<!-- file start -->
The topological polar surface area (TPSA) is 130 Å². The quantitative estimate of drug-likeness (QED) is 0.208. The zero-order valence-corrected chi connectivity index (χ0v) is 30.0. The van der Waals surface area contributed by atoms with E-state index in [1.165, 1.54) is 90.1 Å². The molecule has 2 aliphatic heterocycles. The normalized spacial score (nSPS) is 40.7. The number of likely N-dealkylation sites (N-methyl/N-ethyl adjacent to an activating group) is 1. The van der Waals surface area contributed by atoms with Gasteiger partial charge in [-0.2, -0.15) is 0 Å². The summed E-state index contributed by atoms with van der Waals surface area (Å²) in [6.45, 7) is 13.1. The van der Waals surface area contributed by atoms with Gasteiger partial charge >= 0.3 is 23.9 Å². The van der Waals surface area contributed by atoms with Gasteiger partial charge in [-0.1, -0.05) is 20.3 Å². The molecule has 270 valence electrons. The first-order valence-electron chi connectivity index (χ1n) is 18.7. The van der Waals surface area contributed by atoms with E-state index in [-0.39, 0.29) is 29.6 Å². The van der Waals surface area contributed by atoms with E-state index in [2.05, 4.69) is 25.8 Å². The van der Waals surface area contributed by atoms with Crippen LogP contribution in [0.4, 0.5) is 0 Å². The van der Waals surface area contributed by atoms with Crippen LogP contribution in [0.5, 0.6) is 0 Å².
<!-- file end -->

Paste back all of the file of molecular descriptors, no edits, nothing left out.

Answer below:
The topological polar surface area (TPSA) is 130 Å². The quantitative estimate of drug-likeness (QED) is 0.208. The zero-order valence-corrected chi connectivity index (χ0v) is 30.0. The van der Waals surface area contributed by atoms with E-state index in [1.165, 1.54) is 90.1 Å². The molecule has 2 aliphatic heterocycles. The normalized spacial score (nSPS) is 40.7. The number of likely N-dealkylation sites (N-methyl/N-ethyl adjacent to an activating group) is 1. The van der Waals surface area contributed by atoms with Gasteiger partial charge in [-0.2, -0.15) is 0 Å². The summed E-state index contributed by atoms with van der Waals surface area (Å²) in [6.45, 7) is 13.1. The van der Waals surface area contributed by atoms with Gasteiger partial charge >= 0.3 is 23.9 Å². The van der Waals surface area contributed by atoms with Gasteiger partial charge in [-0.1, -0.05) is 20.3 Å². The molecule has 270 valence electrons. The first-order valence-electron chi connectivity index (χ1n) is 18.7. The van der Waals surface area contributed by atoms with E-state index in [-0.39, 0.29) is 29.6 Å². The van der Waals surface area contributed by atoms with E-state index in [2.05, 4.69) is 25.8 Å². The van der Waals surface area contributed by atoms with Crippen LogP contribution in [0.4, 0.5) is 0 Å². The van der Waals surface area contributed by atoms with Crippen LogP contribution in [0.5, 0.6) is 0 Å².